Last week, I started this discussion identifying items that contain gluten that might suprise you, as well as the first steps in creating gluten free dishes.
In addition to identifying and eliminating ingredients which contain gluten from recipes, there are several more steps to take to create a truly gluten free dish. In a busy kitchen, gluten can find its way into a dish through cross contamination with other dishes, ingredients, and even utensils.
Follow these steps to avoid cross contamination:
• Always use a separate flour sifter for gluten free flours. Make sure it is clearly marked and stored separately from sifters used for traditional flours.
• Purchase, label, and use separate utensils for the preparation of gluten free dishes.
• Never double dip knives in condiments such as mayonnaise, mustard, and other spreads. Encourage staff to pour spreads into a separate dish before each use.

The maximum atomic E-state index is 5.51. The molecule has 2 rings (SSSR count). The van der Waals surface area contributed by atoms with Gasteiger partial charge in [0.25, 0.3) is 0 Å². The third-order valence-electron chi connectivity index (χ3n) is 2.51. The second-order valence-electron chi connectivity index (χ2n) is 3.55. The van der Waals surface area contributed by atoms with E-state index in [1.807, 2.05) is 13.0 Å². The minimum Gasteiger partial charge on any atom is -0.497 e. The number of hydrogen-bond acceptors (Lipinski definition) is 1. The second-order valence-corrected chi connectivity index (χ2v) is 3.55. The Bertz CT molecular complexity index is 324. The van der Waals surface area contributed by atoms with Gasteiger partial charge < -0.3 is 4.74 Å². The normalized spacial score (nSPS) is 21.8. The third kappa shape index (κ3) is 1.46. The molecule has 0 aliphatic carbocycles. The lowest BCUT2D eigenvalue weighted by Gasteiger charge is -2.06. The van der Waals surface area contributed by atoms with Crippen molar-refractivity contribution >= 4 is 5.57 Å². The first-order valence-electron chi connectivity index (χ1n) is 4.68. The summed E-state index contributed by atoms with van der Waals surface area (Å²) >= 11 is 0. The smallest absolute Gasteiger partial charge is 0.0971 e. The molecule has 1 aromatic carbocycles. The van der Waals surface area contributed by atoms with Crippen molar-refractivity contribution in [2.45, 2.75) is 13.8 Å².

• Purchase a separate gluten free toaster for toasting gluten free breads, bagels and rolls. Label and place the toaster in a location separate from areas where traditional breads and starches are being prepared to prevent cross contamination.
Gluten sensitivities, allergies, and Celiac disease are becoming more commonplace every day. Being prepared to serve the needs of customers with special dietary concerns is no longer optional for restaurants, it is a necessity.
The single most effective tool to be prepared is to be informed! Having a complete nutrition analysis of all menu-item ingredients and having that information on hand (and easily available!) is key!
Betsy Craig brings 20 years of food service industry experience to MenuTrinfo, LLC a menu nutritional labeling Company. Her commitment to the betterment of the food industry and her desire to affect the dining public are the driving forces behind her new company Kitchens with Confidence, LLC.